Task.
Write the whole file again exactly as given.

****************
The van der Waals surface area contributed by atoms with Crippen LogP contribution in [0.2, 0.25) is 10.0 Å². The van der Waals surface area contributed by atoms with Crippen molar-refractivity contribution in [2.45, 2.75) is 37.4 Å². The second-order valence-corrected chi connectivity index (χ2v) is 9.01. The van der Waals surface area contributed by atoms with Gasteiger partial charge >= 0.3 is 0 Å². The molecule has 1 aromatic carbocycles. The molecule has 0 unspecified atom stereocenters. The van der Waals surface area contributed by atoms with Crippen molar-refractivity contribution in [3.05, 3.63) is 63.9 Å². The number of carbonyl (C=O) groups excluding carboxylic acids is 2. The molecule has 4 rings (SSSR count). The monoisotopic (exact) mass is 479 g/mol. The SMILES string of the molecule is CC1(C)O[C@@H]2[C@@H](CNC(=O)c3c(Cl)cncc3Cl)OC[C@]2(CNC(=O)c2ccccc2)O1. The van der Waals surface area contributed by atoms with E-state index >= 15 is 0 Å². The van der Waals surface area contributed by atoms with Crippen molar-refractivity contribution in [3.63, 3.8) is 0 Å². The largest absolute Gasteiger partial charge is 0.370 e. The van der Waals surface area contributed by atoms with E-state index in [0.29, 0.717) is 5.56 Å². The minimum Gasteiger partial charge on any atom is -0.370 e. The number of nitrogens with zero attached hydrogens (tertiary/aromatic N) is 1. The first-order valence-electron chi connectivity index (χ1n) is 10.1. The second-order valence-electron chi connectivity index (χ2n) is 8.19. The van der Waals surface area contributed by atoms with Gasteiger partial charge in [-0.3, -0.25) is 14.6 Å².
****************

The van der Waals surface area contributed by atoms with Crippen LogP contribution in [0.2, 0.25) is 10.0 Å². The van der Waals surface area contributed by atoms with Crippen molar-refractivity contribution in [2.45, 2.75) is 37.4 Å². The second-order valence-corrected chi connectivity index (χ2v) is 9.01. The van der Waals surface area contributed by atoms with Gasteiger partial charge >= 0.3 is 0 Å². The molecule has 1 aromatic carbocycles. The molecule has 0 unspecified atom stereocenters. The van der Waals surface area contributed by atoms with Crippen molar-refractivity contribution in [3.05, 3.63) is 63.9 Å². The number of carbonyl (C=O) groups excluding carboxylic acids is 2. The molecule has 4 rings (SSSR count). The monoisotopic (exact) mass is 479 g/mol. The SMILES string of the molecule is CC1(C)O[C@@H]2[C@@H](CNC(=O)c3c(Cl)cncc3Cl)OC[C@]2(CNC(=O)c2ccccc2)O1. The van der Waals surface area contributed by atoms with E-state index >= 15 is 0 Å². The van der Waals surface area contributed by atoms with Crippen molar-refractivity contribution in [3.63, 3.8) is 0 Å². The largest absolute Gasteiger partial charge is 0.370 e. The van der Waals surface area contributed by atoms with E-state index in [0.29, 0.717) is 5.56 Å². The minimum Gasteiger partial charge on any atom is -0.370 e. The number of nitrogens with zero attached hydrogens (tertiary/aromatic N) is 1. The first-order valence-electron chi connectivity index (χ1n) is 10.1. The second-order valence-electron chi connectivity index (χ2n) is 8.19. The van der Waals surface area contributed by atoms with Gasteiger partial charge in [-0.3, -0.25) is 14.6 Å².